Review: “My Brother’s Husband” (Volume 1) by Gengoroh Tagame

You’re a single Japanese father named Yaichi, who spends most of time at home raising his rambunctious but innocent daughter Kana. One day, a large foreigner from Canada named Mike Flanagan arrived at their doorstep and reveals himself to be Kana’s uncle. Not only that, but the husband of Yaichi’s estranged (and sadly deceased) twin brother Ryouji. Illustrated and written by Genoroh Tagame, this is the plot of “My Brother’s Husband”.

“My Brother’s Husband” is about a man rediscovering his partner’s side of the family, and a father finding closure. Despite being a bara-styled manga, what truly makes this unique are two important elements: the characters and the large issues that are beautifully tackled.

Even though I’ve never heard of or reads other works by Gengoroh Tagame, he sure knows how to write these characters as people who are subtly yet deeply complex. Through their relatable struggles, the reader is shown how often silent Japanese culture is in regards of their nation’s LGBTQA+ community, and how, in many cases, this can sometimes be worse than open homophobia. Saying nothing can be as bad as intolerance, is what this manga is saying, but understanding is what always prevails.

Much of this can be found in Yaichi’s story arc. It would have been easy to make him an anti-gay macho guy who either never changes or ends up falling in love with Mike by the end. But no, Yaichi is presented as a steady straight father who can be laid back and goofy when with Kana but shows concern when her estranged uncle comes into their lives. Even though he’s hesitant regarding this ordeal (which can be understandable), you can tell he doesn’t want to alienate his daughter from the uncle she never got to meet until now. It’s compelling to see Yaichi change, evolve and adjust to the life his deceased twin lived, as well as relearn about Ryouji through his widow.

Speaking of which, Mike is also greatly likeable. He’s an immense otaku despite being a large, muscled Canadian, and you feel sympathy for wanting to know more about his husband’s former childhood. He can be a kind, gentle giant, friendly towards strangers (I mean, remember the scene with the neighborhood boy? That got me teary-eyed), but he can also be stoic and strong, as well as have his limits.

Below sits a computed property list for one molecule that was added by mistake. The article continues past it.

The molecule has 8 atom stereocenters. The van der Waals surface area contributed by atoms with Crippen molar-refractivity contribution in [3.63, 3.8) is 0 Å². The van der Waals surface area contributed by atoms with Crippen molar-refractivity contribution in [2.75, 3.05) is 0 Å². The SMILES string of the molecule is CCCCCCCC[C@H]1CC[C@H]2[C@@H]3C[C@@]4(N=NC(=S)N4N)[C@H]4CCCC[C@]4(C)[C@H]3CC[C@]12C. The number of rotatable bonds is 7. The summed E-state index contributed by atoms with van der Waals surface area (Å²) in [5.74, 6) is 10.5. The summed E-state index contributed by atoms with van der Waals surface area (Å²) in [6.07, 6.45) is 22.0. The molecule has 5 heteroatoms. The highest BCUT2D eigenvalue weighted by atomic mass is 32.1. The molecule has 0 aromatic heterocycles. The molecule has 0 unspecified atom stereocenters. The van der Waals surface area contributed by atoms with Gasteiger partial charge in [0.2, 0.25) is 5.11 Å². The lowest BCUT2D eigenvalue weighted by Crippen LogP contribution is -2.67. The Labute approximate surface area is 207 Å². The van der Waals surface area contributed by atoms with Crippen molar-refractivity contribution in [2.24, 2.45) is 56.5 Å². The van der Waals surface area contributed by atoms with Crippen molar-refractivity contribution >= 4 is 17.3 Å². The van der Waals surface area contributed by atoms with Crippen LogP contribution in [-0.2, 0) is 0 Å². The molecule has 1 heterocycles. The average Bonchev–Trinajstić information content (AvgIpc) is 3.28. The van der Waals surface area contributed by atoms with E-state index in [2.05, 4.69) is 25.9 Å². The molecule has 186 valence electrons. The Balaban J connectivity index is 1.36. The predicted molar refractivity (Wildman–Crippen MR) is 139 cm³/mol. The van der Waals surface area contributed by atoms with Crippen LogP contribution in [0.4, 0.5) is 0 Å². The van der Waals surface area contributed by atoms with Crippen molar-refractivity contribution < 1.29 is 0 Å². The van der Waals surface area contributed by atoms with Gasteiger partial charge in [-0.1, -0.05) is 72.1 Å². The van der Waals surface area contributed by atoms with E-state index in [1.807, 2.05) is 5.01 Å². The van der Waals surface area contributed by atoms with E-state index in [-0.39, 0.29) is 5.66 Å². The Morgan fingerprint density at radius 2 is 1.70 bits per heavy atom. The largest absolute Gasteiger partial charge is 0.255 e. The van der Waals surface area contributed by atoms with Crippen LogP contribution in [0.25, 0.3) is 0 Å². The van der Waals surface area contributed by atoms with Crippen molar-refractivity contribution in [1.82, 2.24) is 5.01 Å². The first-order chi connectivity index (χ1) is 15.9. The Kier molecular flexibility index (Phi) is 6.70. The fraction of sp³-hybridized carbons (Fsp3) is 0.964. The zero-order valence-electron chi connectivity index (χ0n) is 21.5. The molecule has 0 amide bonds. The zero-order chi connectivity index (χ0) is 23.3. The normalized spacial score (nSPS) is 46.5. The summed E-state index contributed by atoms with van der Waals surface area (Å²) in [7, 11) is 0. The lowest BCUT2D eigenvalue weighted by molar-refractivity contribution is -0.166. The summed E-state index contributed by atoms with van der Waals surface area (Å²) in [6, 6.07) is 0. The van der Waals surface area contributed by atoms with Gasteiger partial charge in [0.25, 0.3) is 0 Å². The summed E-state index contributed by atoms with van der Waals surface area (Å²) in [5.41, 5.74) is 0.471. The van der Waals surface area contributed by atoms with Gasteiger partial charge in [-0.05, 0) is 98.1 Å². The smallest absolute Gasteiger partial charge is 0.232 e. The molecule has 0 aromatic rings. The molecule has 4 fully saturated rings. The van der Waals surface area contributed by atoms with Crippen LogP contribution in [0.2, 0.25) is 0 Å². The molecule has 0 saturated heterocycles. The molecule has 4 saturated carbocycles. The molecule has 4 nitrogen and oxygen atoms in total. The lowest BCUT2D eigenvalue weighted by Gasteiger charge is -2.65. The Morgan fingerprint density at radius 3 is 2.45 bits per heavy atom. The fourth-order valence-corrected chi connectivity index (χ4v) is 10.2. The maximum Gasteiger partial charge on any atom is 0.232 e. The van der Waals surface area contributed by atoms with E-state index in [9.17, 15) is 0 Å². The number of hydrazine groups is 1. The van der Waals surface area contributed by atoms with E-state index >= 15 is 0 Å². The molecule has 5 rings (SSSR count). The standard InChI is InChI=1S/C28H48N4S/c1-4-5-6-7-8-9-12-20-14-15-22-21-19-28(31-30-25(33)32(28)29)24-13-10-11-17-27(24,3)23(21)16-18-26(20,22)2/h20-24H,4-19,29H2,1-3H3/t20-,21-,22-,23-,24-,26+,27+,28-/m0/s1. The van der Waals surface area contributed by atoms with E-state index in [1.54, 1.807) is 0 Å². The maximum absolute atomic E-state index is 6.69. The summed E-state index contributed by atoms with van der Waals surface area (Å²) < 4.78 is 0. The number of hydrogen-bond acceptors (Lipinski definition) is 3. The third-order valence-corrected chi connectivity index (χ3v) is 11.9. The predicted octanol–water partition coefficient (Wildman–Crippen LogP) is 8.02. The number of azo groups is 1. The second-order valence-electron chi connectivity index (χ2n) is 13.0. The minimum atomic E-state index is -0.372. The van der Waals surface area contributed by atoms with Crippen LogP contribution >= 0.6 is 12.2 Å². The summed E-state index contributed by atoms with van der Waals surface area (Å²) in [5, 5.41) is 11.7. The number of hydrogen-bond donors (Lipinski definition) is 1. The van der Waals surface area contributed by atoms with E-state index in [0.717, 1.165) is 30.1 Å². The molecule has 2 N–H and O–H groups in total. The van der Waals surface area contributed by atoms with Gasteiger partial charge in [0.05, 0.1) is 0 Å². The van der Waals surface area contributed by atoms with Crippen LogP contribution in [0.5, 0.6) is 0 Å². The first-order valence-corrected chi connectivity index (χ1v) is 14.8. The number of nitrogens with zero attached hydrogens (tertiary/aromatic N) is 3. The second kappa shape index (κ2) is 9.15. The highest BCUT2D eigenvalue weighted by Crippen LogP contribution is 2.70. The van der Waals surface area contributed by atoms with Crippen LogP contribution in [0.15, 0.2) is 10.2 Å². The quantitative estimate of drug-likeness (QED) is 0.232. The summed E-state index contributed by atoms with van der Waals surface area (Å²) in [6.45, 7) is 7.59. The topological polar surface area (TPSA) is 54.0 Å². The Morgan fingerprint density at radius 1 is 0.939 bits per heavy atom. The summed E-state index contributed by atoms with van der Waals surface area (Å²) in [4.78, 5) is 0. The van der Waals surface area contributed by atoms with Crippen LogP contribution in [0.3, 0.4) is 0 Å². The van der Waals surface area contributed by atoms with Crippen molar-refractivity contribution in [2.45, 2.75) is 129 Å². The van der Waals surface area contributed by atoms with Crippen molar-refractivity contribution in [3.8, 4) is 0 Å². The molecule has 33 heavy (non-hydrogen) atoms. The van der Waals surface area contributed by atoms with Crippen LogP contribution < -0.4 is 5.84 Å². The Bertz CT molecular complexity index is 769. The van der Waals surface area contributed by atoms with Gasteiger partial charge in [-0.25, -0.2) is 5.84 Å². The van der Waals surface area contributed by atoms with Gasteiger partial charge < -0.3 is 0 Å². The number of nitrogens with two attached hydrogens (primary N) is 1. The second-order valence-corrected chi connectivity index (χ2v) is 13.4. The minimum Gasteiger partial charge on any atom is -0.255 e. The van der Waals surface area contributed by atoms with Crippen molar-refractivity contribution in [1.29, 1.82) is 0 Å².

On a plus side, I should mention how much I love how there’s no real romance between our two male protagonists, but it doesn’t help either that Mike sometimes sees Ryouji as Yaichi because of their similar appearances.

Meanwhile, Kana provides the innocent, upbeat and optimistic perspective on what her father and uncle are going through. Her endless curiosity infects you as she questions everything she’s been taught. Kana is delightful as a character, and while some can argue she could be too boisterous, it helps mirror more of her father. In my opinion, I personally I don’t mind.

Most of the time “My Brother’s Husband” addresses its important themes in very creative ways, most of which involve how this manga is structured. For example, there are several scenes where Kana asks about homosexuality & Mike being her uncle’s husband, and Yaichi daydreams about objecting while it plays out. This perfectly addresses the instinct of cisgender straight people saying things they often don’t mean.

If I had any objections, there are a couple. Maybe it’s because of how complex Yaichi and Mike are compared to others, but maybe the side characters could’ve had more time interacting with the protagonists. I mean, outside of the neighborhood kid I mentioned in the one scene, there aren’t any other characters who play a larger role in terms of storytelling. Plus, there are moments where it feels a little too cinematic. Don’t get me wrong: these scenes are beautifully drawn and makes me wish to see them as scenes in an actual anime, but often it can sometimes feel like filler, and this may not appeal to as many people as it can.

However, that does not change the fact that this is still a great manga with great characters in a slice-of-life setting. While it might not attract every reader out there, “My Brother’s Husband” is still a charming, fun slice-of-life about overcoming homophobia and rediscovering family ties across different cultures. Granted, there is some small fan service along with many cutesy moments, but you must expect finding those tropes in manga. The real heart of the story is within its three main characters and the interactions between them.

Overall, I highly recommend “My Brother’s Husband”, though I can understand if this format isn’t for everyone. However, for the many readers who would enjoy this, my only other suggestion is to buy two copies: one for yourself and the other for another reader who may currently be in either of the protagonists’ shoes. Have a Happy Pride Month, and enjoy this endearing, culturally-themed tale about acceptance and family!

You can purchase the first volume of the manga here:


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